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Hannah Altehenger Leonhard Menges

Abstract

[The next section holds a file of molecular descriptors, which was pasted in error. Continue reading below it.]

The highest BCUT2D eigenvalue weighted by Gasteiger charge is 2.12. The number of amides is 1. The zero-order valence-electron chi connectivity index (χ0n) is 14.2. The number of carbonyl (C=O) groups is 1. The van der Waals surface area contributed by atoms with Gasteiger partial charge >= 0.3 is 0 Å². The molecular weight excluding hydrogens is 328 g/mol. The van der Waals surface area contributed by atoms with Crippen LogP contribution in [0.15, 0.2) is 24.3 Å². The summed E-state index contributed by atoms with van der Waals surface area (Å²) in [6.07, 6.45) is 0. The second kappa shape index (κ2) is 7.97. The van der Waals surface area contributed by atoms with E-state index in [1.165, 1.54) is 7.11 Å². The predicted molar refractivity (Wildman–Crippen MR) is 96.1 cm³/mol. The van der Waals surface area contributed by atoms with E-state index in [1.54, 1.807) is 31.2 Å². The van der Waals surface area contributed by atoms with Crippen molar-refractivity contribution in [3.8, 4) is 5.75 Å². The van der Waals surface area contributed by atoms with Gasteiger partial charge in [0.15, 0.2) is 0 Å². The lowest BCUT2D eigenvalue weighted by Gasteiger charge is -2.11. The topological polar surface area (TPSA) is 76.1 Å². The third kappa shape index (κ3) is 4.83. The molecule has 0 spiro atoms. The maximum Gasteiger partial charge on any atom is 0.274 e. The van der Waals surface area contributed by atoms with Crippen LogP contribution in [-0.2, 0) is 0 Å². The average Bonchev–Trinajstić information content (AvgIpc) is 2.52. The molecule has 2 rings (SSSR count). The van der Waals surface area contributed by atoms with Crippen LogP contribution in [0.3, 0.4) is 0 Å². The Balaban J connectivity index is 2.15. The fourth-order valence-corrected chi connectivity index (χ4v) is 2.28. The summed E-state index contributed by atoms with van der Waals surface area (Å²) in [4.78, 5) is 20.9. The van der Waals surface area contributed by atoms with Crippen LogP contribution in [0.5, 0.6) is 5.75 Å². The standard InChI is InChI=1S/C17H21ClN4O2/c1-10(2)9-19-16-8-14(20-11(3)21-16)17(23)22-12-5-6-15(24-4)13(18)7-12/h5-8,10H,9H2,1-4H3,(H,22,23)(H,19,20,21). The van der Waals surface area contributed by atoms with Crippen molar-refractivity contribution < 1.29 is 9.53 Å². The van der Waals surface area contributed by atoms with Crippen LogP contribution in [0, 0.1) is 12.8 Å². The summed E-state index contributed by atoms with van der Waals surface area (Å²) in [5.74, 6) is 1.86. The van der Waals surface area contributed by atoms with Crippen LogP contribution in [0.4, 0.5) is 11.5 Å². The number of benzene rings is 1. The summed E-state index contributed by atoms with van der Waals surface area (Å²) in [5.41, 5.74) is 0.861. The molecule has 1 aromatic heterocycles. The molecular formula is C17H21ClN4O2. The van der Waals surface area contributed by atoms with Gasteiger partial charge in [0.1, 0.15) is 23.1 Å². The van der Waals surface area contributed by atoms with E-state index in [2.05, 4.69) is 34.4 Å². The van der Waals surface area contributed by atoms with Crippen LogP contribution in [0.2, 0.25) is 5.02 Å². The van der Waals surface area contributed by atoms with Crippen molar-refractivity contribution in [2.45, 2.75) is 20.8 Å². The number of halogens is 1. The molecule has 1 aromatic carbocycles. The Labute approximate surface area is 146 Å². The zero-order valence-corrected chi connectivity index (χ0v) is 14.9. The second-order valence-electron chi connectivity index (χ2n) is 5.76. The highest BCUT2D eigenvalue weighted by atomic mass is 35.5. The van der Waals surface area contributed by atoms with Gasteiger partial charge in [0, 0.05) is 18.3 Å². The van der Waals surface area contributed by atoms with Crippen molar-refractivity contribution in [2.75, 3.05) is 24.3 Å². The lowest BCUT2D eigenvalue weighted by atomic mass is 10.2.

As Christian List has recently argued, the increasing arrival of powerful AI systems that operate autonomously in high-stakes contexts creates a need for “future-proofing” our regulatory frameworks, i.e., for reassessing them in the face of these developments. One core part of our regulatory frameworks that dominates our everyday moral interactions is blame. Therefore, “future-proofing” our extant regulatory frameworks in the face of the increasing arrival of powerful AI systems requires, among other things, that we ask whether it makes sense to extend our blaming practices to these systems. In this paper, we argue for the admittedly surprising thesis that this question should be answered in the affirmative: contrary to what one might initially think, it can make a lot of sense to blame AI systems since, as we furthermore argue, many of the important functions that are fulfilled by blaming humans can also be served by blaming AI systems. The paper concludes that this result gives us a good pro tanto reason to extend our blame practices to AI systems.

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